Flood aftermath dominates discussion

Published 11:31 am Friday, October 15, 2010

WINDSOR – Temporarily camper trailers will be allowed in the town of Windsor.

During Thursday morning’s regular meeting, the Windsor Board of Commissioners voted unanimously to allow camper trailers for six months while people work to rebuild their homes after the recent flooding.

“Yesterday I had a request that we consider allowing camper trailers temporarily while people restored their homes,” Windsor Mayor Jimmy Hoggard told the board. “I think it requires a thought process because you want to make sure you help people, but don’t want anyone to take advantage of it.”

Commissioner David Overton said the board allowed such temporary housing in the aftermath of Hurricane Floyd.

Commissioner Bob Brown agreed.

“We did it after Floyd to allow people to live on their property while they were working on their home,” he said.

Overton said he didn’t have a problem with it because they were helping people.

Brown said he thought everyone should be back in their homes within six months and suggested that be used as the time frame.

Mayor Pro-Tempore Hoyt Cooper moved to allow the temporary housing with Commissioner Collins Cooper offering a second. It passed without objection.

The flooding has been taking up much of the time of town officials, including the commissioners.

As part of Thursday’s meeting, Mayor Hoggard commended Windsor Fire Chief Billy Smithwick and his department for helping residents who were in need during the flooding.

“You did a great job getting the right people in the right places,” the mayor told Smithwick.

“It was easy because people worked together and were willing to do everything I asked,” Smithwick responded.

Brown, who serves as Police Commissioner, also informed the board that a third officer had been added to the night shift since the flooding.

“We have a third officer who is mostly working in the flooded area to keep people away from the debris,” Brown said. “We have had some trouble with stealing, but the police department is aware of it and working on the problem.”

Brown also said he knew a lot of residents hoped buy-outs were part of the federal assistance declaration the county was hoping to receive. He said many people were frustrated with the second instance of major flooding in 11 years.

“I can’t blame them,” he said. “After the first one, it was easy to say it wouldn’t happen again, but now I can’t say that and I don’t think anyone else can either.”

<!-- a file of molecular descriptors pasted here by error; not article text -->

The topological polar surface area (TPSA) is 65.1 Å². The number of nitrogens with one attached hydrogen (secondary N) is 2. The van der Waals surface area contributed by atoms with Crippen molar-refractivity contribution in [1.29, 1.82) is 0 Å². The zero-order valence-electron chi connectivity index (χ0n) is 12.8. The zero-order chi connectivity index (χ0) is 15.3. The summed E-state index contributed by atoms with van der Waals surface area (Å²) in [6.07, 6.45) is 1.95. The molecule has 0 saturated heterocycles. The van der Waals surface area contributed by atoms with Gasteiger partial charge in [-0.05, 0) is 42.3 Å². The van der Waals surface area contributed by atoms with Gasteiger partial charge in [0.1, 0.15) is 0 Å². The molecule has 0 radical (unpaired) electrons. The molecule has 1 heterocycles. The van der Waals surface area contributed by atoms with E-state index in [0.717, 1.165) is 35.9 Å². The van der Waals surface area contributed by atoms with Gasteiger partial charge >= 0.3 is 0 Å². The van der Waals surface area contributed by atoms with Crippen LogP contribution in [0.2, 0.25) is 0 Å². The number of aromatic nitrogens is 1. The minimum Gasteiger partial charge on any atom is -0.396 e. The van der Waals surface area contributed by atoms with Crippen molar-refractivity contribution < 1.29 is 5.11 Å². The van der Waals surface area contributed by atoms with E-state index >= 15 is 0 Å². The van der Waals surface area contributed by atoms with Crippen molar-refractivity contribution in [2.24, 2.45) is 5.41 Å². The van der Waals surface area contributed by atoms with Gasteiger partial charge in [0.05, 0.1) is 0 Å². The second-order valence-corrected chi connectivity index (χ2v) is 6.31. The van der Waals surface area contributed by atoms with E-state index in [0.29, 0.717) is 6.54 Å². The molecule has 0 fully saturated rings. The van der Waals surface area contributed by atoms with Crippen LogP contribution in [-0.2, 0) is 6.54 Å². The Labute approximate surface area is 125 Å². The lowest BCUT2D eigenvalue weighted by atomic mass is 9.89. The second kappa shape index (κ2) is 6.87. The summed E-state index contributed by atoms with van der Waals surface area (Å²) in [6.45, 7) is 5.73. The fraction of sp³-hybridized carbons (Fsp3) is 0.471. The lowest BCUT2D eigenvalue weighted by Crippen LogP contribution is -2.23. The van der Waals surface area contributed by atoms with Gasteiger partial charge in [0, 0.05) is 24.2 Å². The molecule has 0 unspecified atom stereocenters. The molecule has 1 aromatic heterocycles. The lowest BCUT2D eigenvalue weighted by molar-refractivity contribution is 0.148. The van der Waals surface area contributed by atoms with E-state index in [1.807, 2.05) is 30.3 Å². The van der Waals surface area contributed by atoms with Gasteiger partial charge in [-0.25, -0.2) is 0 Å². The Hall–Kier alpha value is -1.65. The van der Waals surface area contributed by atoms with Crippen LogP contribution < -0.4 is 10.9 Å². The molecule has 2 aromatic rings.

Brown also commended the work of Town Administrator Allen Castelloe and his staff in the wake of the storm.

“Allen and his staff have done an excellent job,” he said.

Hoyt Cooper said he was pleased to have been able to work with other commissioners and the town staff.

“I sometimes feel like I didn’t have enough to do, but it has been good to work alongside every one of you in the tragedy,” Cooper said.

Collins Cooper said the district Rotary Clubs and the Lions Club were going to offer financial assistance in the wake of the storm and that he appreciated their help.

Cooper also said that as Executive Director of the Windsor-Bertie Chamber of Commerce he was going to work to raise the funds to restore the Chamber’s offices at no cost to the town.

As the discussion progressed, Brown said he thought something needed to be done to secure Windsor’s long-term future.

“Now is not the time because Allen has enough on his plate with recovery,” Brown said. “There will come a time soon, however, that we need to do something with the engineering of this river (the Cashie). There has to be some way to get this river to flow.”

Brown said he wasn’t in favor of levees because he feared it would simply move Windsor’s problem somewhere else.

The town board agreed by consensus to begin work on the project, hopefully with the Army Corps of Engineers, in the near future.

Mayor Hoggard said he knew there were some in the town that felt the flooding was a drainage issue, but that wasn’t the case.

“When the river is eight feet above its normal level, the water is coming from the river,” he said. “We need to work together to find out a solution.”

Mayor Hoggard said he agreed that levees weren’t the answer, but thought the town should explore every alternative.

“If we could fix it alone, we would have done it after Floyd,” Brown added. “We have to work with other people. We don’t have an engineering corps.”

Hoyt Cooper agreed that something must be done.

“We have to do something,” he said. “Right now there is nothing to encourage people to stay or come.”

Overton said the town requested a study in 1969 to see if dikes could help the water, but got no help.

“There’s no reason not to ask again, but I agree that we don’t need to just make it someone else’s problem,” he said.